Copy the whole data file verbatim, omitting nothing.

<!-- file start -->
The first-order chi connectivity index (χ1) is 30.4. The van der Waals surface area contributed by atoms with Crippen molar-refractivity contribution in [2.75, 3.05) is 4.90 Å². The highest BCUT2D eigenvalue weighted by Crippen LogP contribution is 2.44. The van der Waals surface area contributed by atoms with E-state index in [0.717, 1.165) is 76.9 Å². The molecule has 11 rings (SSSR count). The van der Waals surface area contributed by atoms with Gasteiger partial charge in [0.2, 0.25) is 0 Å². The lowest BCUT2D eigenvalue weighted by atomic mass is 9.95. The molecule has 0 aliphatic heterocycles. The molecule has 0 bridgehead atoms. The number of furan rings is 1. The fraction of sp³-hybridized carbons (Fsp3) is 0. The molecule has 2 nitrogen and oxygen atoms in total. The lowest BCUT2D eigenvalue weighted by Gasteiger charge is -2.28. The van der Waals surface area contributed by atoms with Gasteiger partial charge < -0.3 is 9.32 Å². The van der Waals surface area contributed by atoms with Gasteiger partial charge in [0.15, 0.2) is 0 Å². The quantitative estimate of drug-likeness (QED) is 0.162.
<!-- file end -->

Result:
The first-order chi connectivity index (χ1) is 30.4. The van der Waals surface area contributed by atoms with Crippen molar-refractivity contribution in [2.75, 3.05) is 4.90 Å². The highest BCUT2D eigenvalue weighted by Crippen LogP contribution is 2.44. The van der Waals surface area contributed by atoms with E-state index in [0.717, 1.165) is 76.9 Å². The molecule has 11 rings (SSSR count). The van der Waals surface area contributed by atoms with Gasteiger partial charge in [0.2, 0.25) is 0 Å². The lowest BCUT2D eigenvalue weighted by atomic mass is 9.95. The molecule has 0 aliphatic heterocycles. The molecule has 0 bridgehead atoms. The number of furan rings is 1. The fraction of sp³-hybridized carbons (Fsp3) is 0. The molecule has 2 nitrogen and oxygen atoms in total. The lowest BCUT2D eigenvalue weighted by Gasteiger charge is -2.28. The van der Waals surface area contributed by atoms with Gasteiger partial charge < -0.3 is 9.32 Å². The van der Waals surface area contributed by atoms with Gasteiger partial charge in [0.15, 0.2) is 0 Å². The quantitative estimate of drug-likeness (QED) is 0.162.